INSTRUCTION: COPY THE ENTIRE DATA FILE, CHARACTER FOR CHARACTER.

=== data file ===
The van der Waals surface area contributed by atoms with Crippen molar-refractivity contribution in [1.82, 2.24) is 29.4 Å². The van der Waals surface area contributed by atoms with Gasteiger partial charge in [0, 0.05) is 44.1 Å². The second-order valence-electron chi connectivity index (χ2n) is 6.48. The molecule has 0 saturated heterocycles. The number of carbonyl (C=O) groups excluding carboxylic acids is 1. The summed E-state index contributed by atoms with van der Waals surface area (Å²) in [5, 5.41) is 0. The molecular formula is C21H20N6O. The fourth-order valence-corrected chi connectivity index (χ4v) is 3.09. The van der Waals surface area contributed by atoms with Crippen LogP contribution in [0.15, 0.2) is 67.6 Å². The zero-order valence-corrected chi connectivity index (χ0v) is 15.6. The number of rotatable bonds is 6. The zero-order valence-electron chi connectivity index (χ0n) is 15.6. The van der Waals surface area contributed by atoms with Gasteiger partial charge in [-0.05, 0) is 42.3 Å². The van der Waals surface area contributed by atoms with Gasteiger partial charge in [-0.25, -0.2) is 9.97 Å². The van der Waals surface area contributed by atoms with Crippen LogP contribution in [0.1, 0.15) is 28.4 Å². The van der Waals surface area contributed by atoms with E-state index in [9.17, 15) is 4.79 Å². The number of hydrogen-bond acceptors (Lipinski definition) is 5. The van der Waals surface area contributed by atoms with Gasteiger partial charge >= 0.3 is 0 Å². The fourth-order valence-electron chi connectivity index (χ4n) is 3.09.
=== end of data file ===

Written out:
The van der Waals surface area contributed by atoms with Crippen molar-refractivity contribution in [1.82, 2.24) is 29.4 Å². The van der Waals surface area contributed by atoms with Gasteiger partial charge in [0, 0.05) is 44.1 Å². The second-order valence-electron chi connectivity index (χ2n) is 6.48. The molecule has 0 saturated heterocycles. The number of carbonyl (C=O) groups excluding carboxylic acids is 1. The summed E-state index contributed by atoms with van der Waals surface area (Å²) in [5, 5.41) is 0. The molecular formula is C21H20N6O. The fourth-order valence-corrected chi connectivity index (χ4v) is 3.09. The van der Waals surface area contributed by atoms with Crippen LogP contribution in [0.15, 0.2) is 67.6 Å². The zero-order valence-corrected chi connectivity index (χ0v) is 15.6. The number of rotatable bonds is 6. The zero-order valence-electron chi connectivity index (χ0n) is 15.6. The van der Waals surface area contributed by atoms with Gasteiger partial charge in [-0.05, 0) is 42.3 Å². The van der Waals surface area contributed by atoms with Gasteiger partial charge in [-0.25, -0.2) is 9.97 Å². The van der Waals surface area contributed by atoms with Crippen LogP contribution in [0.1, 0.15) is 28.4 Å². The van der Waals surface area contributed by atoms with E-state index in [9.17, 15) is 4.79 Å². The number of hydrogen-bond acceptors (Lipinski definition) is 5. The van der Waals surface area contributed by atoms with Gasteiger partial charge >= 0.3 is 0 Å². The fourth-order valence-electron chi connectivity index (χ4n) is 3.09.